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#BlazeATrail From School Leaver To Workshop Foreman

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Joinery workshop foreman, Beau Hewlett, started at Oxfordshire firm Gelder Joinery at an early age after leaving school before finishing his GCSEs. He soon found that a woodworking apprenticeship would put his life on a more successful path.

Beau explains, “I started a permanent work experience placement at Gelder Joinery after leaving school aged 14. I wasn’t getting on terribly well with school and for the last couple of years I spent my school hours at the Gelder Joinery workshop. It was completely different and something I would look forward to every morning.”

An early introduction to woodworking

When Beau joined Gelder Joinery, where his brother Carl Hewlett was working at the time, he had no experience of the trade and hadn’t studied woodwork at school. He went on to complete his GCSEs and a long-term placement, after which he was offered an apprenticeship.

“Staying on to complete an apprenticeship and gain NVQ qualifications was a no-brainer after developing a passion for the trade. Being able to make something with your hands, see it through from initial drawing to completed installation gives you a real sense of achievement, and for someone who’s more hands-on and practical like me, it’s a perfect fit,” he added.

Gelder Joinery designs, manufactures and installs windows, doors, garden rooms and internal fittings for new build, renovation and heritage projects. It’s skilled and experienced tradespeople support the development of the next generation of woodworkers.

Beau recalls, “Hands-on learning in the workshop is something that you just can’t get from the classroom – the amount I’ve learnt from colleagues who are 50, 60 years old and have decades of experience is invaluable.”

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Since completing his apprenticeship in 2007, Beau has worked his way up within the company and was appointed joinery workshop foreman in 2015. In his new role, he oversees the day to day running of the workshop, supports apprentices and checks the quality of all products produced. His role is now 60% management and 40% hands-on joinery – the perfect balance for Beau who says he’s not suited to an office-based job.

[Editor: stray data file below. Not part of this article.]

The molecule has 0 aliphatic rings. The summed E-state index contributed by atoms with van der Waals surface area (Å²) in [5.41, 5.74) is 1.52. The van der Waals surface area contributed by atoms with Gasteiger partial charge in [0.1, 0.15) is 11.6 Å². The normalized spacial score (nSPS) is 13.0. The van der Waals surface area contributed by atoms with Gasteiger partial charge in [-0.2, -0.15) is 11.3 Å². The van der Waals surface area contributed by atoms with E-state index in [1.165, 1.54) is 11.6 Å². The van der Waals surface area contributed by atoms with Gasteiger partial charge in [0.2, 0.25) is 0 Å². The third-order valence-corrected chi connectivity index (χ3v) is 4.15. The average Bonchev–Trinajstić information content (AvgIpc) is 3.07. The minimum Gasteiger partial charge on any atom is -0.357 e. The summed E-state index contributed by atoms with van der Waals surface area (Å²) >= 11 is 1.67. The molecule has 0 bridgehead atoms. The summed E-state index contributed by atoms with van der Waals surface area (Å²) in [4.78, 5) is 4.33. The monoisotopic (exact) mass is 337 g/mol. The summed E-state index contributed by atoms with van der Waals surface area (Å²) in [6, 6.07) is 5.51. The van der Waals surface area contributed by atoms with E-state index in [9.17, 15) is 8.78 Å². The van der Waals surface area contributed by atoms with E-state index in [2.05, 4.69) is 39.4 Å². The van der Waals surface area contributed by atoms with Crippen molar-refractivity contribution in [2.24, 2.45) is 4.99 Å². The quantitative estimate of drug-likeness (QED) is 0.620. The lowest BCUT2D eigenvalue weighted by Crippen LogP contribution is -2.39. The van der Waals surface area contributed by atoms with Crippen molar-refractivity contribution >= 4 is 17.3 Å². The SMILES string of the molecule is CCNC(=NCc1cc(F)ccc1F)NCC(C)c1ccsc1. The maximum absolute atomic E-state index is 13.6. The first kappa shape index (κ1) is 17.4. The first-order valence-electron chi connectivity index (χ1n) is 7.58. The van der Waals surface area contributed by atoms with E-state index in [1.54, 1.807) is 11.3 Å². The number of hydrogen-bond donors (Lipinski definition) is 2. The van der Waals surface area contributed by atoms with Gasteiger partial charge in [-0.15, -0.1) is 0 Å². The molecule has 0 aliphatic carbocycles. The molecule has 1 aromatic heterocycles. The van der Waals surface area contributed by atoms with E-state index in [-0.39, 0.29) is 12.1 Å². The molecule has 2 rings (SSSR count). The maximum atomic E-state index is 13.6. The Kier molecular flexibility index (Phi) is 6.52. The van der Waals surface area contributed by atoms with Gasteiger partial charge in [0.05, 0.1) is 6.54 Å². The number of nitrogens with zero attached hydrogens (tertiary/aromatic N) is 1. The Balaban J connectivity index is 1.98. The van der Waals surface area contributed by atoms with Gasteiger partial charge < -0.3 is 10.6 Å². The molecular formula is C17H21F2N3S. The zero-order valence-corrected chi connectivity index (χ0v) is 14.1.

Apprenticeships are vital to the woodworking industry and Gelder Joinery regularly supports the development of new woodworkers on their journeyinto the sector. Providing apprentices with experience of the workplace and helping them gain their woodworking qualifications, the company currently has three apprentices at various stages of their three-year course. Throughout their course each apprentice works alongside every member of the team so that they can learn aspects of the trade from all the firm’s qualified professionals.

Beau adds: “Woodworking is a craft, and it’s a great feeling to make something that lasts a lifetime. An apprenticeship can open doors to so many roles – not only within your trade but to the wider industry. A woodworking apprenticeship gives you a firm background and understanding of building materials and how a construction site works, so could be the entry to wider roles such as site manager or CAD designer.”

This is just one story from a British Woodworking Federation (BWF) member sharing how an apprenticeship is a stepping stone into a long and successful career. Woodworking is an extremely diverse and talented sector with design, production and management roles, as well as office-based marketing and sales roles, so it’s unsurprising that the sector has one of the highest ratios of apprentices in the economy.

Helen Hewitt, CEO of the BWF said:

“Our members lead the way and offer apprenticeship schemes that support the development of the next generation of talented woodworkers. Hands-on practical training is invaluable at the start of a successful career. Beau’s progression to joinery workshop foreman and his passion for the woodworking sector is a testament to the investment that companies like Gelder Joinery make to develop next generation within our sector.”

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